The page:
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Naina Qayyum ’15 is an economics major from Islamabad, Pakistan.

Middlebury Senior Will Use ‘Projects for Peace’ Grant to Spread Design Thinking Among Pakistani Youth

April 13, 2015


MIDDLEBURY, Vt. – Naina Qayyum, a senior from Islamabad, Pakistan, has been awarded a $10,000 Projects for Peace grant from the Davis United World Scholars Program. Qayyum, an economics major with a minor in global health, will conduct her project this summer in Pakistan.

Qayyum, who has been very active in creativity and innovation projects at Middlebury, will run a two-week program called “Creative Youth for Community Leadership Enhancement” in Islamabad. The program will draw on the ideas of design thinking—a process of developing creative and innovative solutions to problems—to help Pakistani youth develop leadership skills and design creative solutions to challenges facing their communities. The program builds on a smaller pilot project she completed in rural Chitral, Pakistan in the summer of 2014.

“This is another big milestone for me in learning about how design thinking will work in a Pakistani community,” said Qayyum. “I look at it as a tool that can empower local people to actually think about problems as challenges and to tackle them with their own creativity that they may not have used for a long time.”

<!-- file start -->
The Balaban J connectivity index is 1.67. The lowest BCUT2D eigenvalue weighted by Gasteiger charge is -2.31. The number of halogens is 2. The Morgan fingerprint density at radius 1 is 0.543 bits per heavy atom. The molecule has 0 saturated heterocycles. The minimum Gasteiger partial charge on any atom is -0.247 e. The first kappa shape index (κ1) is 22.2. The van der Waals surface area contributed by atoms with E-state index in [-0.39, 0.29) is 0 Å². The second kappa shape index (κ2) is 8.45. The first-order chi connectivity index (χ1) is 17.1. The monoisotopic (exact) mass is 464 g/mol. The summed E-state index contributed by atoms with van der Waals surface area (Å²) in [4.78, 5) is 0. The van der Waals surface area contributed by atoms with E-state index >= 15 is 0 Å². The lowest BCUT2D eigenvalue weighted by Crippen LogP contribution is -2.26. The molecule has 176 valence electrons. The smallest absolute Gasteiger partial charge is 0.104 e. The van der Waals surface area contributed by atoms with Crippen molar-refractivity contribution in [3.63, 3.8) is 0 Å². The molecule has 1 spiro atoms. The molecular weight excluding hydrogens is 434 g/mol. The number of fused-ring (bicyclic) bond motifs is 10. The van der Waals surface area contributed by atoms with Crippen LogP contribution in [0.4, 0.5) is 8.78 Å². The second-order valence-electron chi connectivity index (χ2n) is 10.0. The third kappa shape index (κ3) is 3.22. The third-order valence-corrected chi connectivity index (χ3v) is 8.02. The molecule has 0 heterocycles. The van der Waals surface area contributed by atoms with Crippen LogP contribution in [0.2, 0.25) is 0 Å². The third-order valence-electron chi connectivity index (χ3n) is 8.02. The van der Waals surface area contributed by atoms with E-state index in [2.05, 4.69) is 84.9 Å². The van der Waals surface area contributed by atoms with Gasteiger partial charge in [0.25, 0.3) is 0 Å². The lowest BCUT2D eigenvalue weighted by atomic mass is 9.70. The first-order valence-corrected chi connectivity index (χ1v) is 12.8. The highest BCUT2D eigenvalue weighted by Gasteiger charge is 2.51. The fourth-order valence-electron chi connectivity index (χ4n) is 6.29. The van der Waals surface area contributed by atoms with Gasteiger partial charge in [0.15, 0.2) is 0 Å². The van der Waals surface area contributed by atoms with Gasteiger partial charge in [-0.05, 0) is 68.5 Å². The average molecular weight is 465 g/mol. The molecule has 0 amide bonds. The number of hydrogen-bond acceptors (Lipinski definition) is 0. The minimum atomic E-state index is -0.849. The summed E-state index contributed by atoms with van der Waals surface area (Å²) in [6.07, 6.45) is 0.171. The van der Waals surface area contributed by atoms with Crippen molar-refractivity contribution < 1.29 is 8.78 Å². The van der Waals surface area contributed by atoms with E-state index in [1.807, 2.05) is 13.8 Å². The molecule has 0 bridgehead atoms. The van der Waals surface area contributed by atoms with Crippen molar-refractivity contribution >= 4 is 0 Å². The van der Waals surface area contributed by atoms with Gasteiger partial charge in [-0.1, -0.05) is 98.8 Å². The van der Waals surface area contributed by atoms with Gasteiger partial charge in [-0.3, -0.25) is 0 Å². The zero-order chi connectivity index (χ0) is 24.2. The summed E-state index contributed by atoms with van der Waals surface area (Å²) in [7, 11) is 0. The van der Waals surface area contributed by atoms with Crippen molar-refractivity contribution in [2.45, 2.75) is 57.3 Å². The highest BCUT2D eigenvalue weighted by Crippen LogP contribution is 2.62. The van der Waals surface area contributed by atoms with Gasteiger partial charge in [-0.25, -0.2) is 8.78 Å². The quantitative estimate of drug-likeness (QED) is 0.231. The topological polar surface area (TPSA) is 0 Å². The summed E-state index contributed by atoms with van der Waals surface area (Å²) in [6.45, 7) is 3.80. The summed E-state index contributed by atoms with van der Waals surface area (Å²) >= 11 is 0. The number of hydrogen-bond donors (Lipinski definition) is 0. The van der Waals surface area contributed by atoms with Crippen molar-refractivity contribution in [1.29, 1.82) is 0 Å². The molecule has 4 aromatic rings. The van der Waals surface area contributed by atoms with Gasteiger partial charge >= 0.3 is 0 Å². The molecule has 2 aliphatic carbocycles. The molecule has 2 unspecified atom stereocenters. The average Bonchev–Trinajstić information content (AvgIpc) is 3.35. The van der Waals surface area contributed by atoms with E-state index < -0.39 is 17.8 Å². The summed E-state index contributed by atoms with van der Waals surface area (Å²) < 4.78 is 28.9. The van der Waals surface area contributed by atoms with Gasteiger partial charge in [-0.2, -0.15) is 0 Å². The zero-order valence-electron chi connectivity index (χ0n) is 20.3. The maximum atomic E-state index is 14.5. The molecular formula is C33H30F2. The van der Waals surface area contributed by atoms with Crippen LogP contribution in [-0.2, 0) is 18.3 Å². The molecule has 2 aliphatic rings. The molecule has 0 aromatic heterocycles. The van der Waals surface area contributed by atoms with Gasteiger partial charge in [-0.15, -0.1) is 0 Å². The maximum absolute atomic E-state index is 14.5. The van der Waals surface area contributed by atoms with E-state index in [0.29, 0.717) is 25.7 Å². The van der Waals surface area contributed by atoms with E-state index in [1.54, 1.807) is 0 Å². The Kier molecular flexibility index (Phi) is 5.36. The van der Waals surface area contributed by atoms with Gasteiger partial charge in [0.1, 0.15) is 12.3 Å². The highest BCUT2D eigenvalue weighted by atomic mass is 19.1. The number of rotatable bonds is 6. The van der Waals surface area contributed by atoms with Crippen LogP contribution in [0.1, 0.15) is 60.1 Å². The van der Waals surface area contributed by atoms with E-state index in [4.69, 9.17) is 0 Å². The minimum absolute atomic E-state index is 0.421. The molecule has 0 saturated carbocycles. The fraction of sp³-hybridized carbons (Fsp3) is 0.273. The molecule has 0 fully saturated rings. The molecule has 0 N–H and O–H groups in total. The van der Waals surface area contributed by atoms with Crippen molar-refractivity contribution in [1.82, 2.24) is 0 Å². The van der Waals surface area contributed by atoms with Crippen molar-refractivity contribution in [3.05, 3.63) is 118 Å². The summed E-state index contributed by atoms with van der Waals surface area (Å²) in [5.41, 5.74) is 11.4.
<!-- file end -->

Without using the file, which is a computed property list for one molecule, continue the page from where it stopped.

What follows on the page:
Qayyum, a Davis UWC Scholar, says that in the future she wants to establish a network of design thinkers in Pakistan in which groups of youth throughout the country will be ambassadors of design thinking in their communities. She wants to focus on remote rural communities that have been underserved by government and may be considered too small for the aid of non-governmental organizations. “They would be identifying problems and collaborating with other units in the country to ask, ‘How can we make a better solution to this problem?’”

A total of 127 winning projects at participant colleges have been selected and are being awarded $10,000 each for implementation during the summer of 2015. In 2007, Projects for Peace was the vision of philanthropist Kathryn W. Davis on the occasion of her 100th birthday. Until her death at 106 in 2013, Mrs. Davis was intent on advancing the cause of peace and sought to motivate tomorrow's promising leaders by challenging them to find ways to "prepare for peace." 

Projects for Peace invites all undergraduates at the 91 American colleges and universities that are partners in the Davis United World College Scholars Program to compete for these grants. Other participating institutions include International Houses Worldwide, the Graduate Institute in Geneva, Future Generations Graduate School, Middlebury Institute of International Studies at Monterey and the University of Maine.

"Competition is keen and we congratulate those students whose projects have been selected for funding in 2015," said Philip O. Geier, Executive Director of the Davis United World College Scholars Program that administers Projects for Peace. "We are pleased to once again help young people launch some initiatives that will bring new energy and ideas to improving the prospects for peace in the world."

With reporting by Stephen Diehl; photo by Robert Keren